Our View: Laying out how Donald Trump is a loser against coronavirus and unrest, Democratic nominee appeals to Americans to let him lead.
The first was to show Americans that despite his age — Biden would be 78 at a swearing in if elected, the oldest president in U.S. history — he has the vigor and mental acuity to lead a nation stricken by twin medical and economic crises.
That job was relatively easy in this new age of virtual convention, where Biden only had to read from a teleprompter in an audience-free conference room in Wilmington, Delaware, without any major gaffes. (A heavier lift on the cognitive-agility front awaits late next month, when the presidential debates begin, and in unscripted interviews.) But in this speech, billed as the candidate’s biggest in nearly a half-century of politics and a decades-long pursuit of the White House, Biden displayed a command of his material and an emotional dynamism as if he could hear a packed convention hall cheering.
‘No miracle is coming’
The second challenge was to convince viewers that he could do a better job than President Donald Trump in battling the coronavirus pandemic that has killed nearly 175,000 Americans, shattered the economy and upended everyday life, producing this year’s “unconventional” conventions, shorn of balloon drops and delegates in funny costumes.
Without referring to Trump by name, the Democratic nominee called out the president for failing to plan or take the virus seriously. “No miracle is coming,” Biden said, building a case for how he intends to correct the administration’s mismanagement with adequate testing, medical supplies, school resources, a national mask-wearing mandate, a reliance on science and an unmuzzling of experts.
The third, and perhaps the most difficult, challenge facing the former vice president was to convince independent voters and persuadable Republicans that he’s not “the puppet of the radical left-wing movement,” as Trump has been calling him.
In the Senate, Biden was a political pragmatist who favored bank deregulation, welfare reform and tough-on-crime legislation, and he was known for working across the aisle. Today, however, the energy in the Democratic Party is in its progressive wing, and partisans on both sides regard compromise as a dirty word.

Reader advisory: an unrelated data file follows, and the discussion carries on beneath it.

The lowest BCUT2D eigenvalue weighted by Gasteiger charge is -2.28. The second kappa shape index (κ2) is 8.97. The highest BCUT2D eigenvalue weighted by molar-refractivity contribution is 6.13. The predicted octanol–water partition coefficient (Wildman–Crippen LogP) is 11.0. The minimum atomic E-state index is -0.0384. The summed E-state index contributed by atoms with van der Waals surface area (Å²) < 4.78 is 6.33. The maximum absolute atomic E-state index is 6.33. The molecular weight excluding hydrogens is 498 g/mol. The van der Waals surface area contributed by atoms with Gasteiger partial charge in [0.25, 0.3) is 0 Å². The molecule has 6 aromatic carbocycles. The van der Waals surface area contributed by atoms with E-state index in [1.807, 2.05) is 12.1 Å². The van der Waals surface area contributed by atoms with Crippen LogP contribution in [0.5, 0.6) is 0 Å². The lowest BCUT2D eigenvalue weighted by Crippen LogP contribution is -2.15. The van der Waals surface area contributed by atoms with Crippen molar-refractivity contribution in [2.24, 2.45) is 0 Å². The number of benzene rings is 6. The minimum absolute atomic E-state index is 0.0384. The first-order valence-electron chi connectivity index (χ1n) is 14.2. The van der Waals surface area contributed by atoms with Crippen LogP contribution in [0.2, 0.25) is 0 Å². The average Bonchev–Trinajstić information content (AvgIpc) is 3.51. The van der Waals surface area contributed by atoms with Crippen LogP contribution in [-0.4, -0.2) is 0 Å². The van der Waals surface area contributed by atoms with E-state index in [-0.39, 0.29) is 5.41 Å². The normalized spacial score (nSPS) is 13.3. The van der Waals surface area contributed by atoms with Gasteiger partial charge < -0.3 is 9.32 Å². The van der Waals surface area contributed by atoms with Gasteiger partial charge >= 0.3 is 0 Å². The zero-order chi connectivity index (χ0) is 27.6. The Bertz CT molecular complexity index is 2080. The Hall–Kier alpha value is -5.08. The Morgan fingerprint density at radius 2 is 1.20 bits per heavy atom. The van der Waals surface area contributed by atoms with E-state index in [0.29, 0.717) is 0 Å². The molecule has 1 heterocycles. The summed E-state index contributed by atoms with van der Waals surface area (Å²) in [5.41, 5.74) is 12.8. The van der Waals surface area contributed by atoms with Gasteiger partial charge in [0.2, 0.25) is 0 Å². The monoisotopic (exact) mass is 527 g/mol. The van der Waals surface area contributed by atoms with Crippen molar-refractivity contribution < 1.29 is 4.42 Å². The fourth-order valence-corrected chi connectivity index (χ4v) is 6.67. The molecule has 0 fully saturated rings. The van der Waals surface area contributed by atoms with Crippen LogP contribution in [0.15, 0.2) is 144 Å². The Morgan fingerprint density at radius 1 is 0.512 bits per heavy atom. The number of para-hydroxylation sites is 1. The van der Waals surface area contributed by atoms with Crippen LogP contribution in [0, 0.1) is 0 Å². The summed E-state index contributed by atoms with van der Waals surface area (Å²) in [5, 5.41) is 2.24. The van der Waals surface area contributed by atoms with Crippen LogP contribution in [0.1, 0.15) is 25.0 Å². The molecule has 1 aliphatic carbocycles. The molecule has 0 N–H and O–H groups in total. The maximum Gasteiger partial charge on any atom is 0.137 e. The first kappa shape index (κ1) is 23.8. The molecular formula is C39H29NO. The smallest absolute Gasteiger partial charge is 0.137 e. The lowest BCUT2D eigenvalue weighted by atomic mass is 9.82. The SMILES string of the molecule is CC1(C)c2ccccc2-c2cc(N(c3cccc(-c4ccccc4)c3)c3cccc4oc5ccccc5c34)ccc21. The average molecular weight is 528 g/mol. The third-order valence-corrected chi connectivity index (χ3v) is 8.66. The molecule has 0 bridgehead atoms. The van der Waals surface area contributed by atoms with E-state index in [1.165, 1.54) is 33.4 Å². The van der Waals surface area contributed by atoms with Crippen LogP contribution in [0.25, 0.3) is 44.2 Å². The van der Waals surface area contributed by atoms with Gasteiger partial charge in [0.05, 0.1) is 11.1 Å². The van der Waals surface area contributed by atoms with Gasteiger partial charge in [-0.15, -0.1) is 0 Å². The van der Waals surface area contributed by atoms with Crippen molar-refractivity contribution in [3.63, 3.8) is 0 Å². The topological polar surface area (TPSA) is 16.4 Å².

‘I will be an American president’
Thursday night, Biden didn’t rise to the bait of Trump’s name-calling: “While I will be a Democratic candidate, I will be an American president.”
And he followed that by directly addressing the white middle-class voters who populate Trump’s base of support. Biden summoned memories of own blue-collar beginnings and his father’s struggle to hold down employment and provide for his family in Scranton, Pennsylvania. He reminded voters how he shared their origins. His refrain was the sanctity of jobs, the dignity of work and the power of self-fulfillment.
Beyond the pandemic, though, position papers on the issues are likely to matter less in this election than basic character and competence. Biden ultimately fell back on his strongest argument: that he is simply a good and decent man who understands the suffering of others because he, too, has suffered devastating family loss and found purpose in his grief.
In recalling “one of the most important conversations I’ve had” with the 6-year-old daughter of George Floyd after the unarmed African American’s death at the hands of Minneapolis police in May, Biden said she told him her “daddy” had changed the world. “Her words burrowed deep into my heart,” Biden said.
For a public looking for a contrast to a Trump age punctuated by animus and division and chaos, an appeal to empathy and understanding might just be enough.
USA TODAY’s editorial opinions are decided by its Editorial Board, separate from the news staff. Most editorials are coupled with an opposing view a unique USA TODAY feature.